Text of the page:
My favorite issue of the storyline was without a doubt Batman #16; Snyder struck an absolutely terrifying equilibrium of the insane and the beautiful making an eerie and memorable issue. What made the experience of reading this issue even better: I read it in the dimmest of lights, something I absolutely recommend because it (weirdly, I admit) adds to the effect.

The ending of the story arc was extremely controversial; for starters: there wasn’t really any physical “death” of anyone in the family. I understand that it was supposed to be tragic how the Bat-Family was “divided” and not really talking with one another but that was almost completely ignored when the next issue of every Bat-title was about them bonding with each other over the death of Damian. As an effect, there really wasn’t any lasting impact of this story, making it a little less memorable.

However, the ending issue itself was, much like the other installments in the storyline, quite wonderfully produced and read very well. The finale with the silver trays (while quite predictable in its conclusion) was very interesting and ultimately the most satisfying part of the ending. Alfred’s storyline concluded in a far less predictable way but didn’t really do much for the story. Scott Snyder really does understand how to make a comic really sinister; Batman #17 featured some of the most chilling dialogue I have ever read. When the Joker was explaining how he viewed his relationship with Batman and revealing what had become of Batman’s family… man, was that unnerving.

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Despite my criticisms, this is one of my favorite storylines of the year and by far my favorite story of the Joker. This arc defined just what this creative team was able to accomplish and I find myself recommending it to almost all of the comic fans I know. It’s a chilling and haunting story that I will remember for years to come.

Contrary to “Battle of the Atom,” I think that “Death of the Family” would have benefited from a larger scope. It felt like Snyder waited until the very end to release all of his best material and I would have liked to see a longer story with more consistently mind-blowing issues. If the Joker had gone after the family in the main book, well, that would be a very different story, one with much more action and a larger sense of how the family was really getting targeted.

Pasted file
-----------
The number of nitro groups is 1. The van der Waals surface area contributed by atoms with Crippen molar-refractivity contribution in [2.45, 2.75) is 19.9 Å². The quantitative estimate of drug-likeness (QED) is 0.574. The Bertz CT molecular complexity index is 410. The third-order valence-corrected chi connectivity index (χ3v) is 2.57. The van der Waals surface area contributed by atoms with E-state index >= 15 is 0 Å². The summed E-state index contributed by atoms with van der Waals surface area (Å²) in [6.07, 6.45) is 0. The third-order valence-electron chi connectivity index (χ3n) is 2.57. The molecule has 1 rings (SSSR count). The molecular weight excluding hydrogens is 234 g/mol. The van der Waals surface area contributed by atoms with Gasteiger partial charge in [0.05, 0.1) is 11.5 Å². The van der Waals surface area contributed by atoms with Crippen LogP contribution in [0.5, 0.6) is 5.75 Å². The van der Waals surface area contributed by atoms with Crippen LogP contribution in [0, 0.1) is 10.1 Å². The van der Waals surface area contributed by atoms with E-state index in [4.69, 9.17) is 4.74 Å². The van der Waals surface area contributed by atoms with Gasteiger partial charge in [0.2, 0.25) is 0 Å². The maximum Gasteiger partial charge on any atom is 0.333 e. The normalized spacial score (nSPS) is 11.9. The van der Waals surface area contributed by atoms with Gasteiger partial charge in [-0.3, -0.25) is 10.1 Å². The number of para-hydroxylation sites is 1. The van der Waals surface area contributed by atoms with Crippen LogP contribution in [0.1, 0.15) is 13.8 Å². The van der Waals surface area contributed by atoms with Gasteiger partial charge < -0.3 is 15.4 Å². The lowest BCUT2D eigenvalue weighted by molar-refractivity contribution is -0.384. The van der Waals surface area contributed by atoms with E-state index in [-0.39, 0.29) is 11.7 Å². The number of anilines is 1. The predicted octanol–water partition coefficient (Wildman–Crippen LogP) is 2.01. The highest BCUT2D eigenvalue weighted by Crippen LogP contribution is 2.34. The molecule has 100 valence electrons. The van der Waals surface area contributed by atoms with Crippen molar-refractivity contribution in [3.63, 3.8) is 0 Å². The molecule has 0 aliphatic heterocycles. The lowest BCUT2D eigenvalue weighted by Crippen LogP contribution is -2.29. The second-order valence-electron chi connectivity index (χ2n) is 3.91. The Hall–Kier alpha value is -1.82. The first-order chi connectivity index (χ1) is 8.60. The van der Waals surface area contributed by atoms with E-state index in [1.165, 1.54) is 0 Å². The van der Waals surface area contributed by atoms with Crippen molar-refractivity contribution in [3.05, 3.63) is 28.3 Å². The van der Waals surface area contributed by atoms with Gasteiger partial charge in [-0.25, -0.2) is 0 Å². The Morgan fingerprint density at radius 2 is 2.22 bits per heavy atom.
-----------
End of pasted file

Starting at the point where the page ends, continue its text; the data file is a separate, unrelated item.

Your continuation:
And while I gave DC a lot of crap a little while ago for milking all the money they could out of “Death of the Family” with the cajillion tie-ins, some of the books weren’t terrible. The portion of the story told in Batman and Robin was nicely creepy and really served the overall narrative very well. Although there were these few gems, the majority of the crossover was made up of downright unreadable tie-ins. Anything written by Gail Simone or Scott Lobdell was an utter waste of time and the work by Jimmy Palmiotti, a very talented writer, was severely lacking.

Bottom Line: To wrap things up: I want to say something to Scott Snyder and Greg Capullo. Here it is:

I love you guys. You have been putting out some of the best work I have ever seen in comics, and I really want that to continue. The thing is, you have to get out of DC. Your creativity is being encumbered by the fact that you have to be making the corporation money with every issue you put out. Think about if you both went to Image: you’d still be making fat stacks, you’d be able to do whatever the hell you want, even if it doesn’t involve 10+ tie-ins and more people would read indie. Save Batman, I don’t read any DC anymore, I just don’t agree with their policies. I know that you have a lot invested in this character and the DC mythos, but it would be just so great for you guys to get free of the corporate machine.

Thank you, and please keep up the quality no matter where you are.

Notable Reviews: Batman #17


Infinity


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I’ll admit that going into “Infinity,” I was very skeptical and not in the best of moods. After 17 issues of pure buildup with no pay off and forgettable characters, I was willing to officially write off Hickman’s Avengers work for good if he couldn’t deliver on this event. Now that it is all done and I have had time to think about it, it did deliver to a degree and I’m still sticking around to see where Avengers and New Avengers will go.

The story has two parts to it. Out in the space, these creatures called the Builders are wiping out planets and races all over. Worried about the threat they pose, the Avengers head into space and team up with a bunch of other Marvel space characters to combat the menace. Back on Earth, with the Avengers gone, Thanos and his posse decide it is time to invade the planet. With no heroes left (well Avengers heroes, since no other kind of hero matters apparently), the villains start conquering and taking over. However, there may be more to this plan than meets the eye, since Thanos and his crew set their eyes on the Inhumans and a secret that Black Bolt may hold.

Both stories had their ups and downs to them, but the storyline involving Thanos was honestly the best of the bunch. Good, memorable looking villains; solid action; an interesting mystery about what the true goal was; decent artwork; and some good moments to it. Sure, it had the problem of speeding through and glossing over some events (besides Black Panther, apparently no other hero can put up a good fight against any of the flunkies Thanos has except in tie-in issues), but it was decent enough at the very least.

The true problem lied in with the other story, the space opera. It started off very promising, showing a true and dangerous threat that could give the newly strengthened Avengers team a run for their money and it had a fast paced to it, in comparison to very slow and decompressed storytelling from the past. However, as time went on, it became apparent that things would not get any better.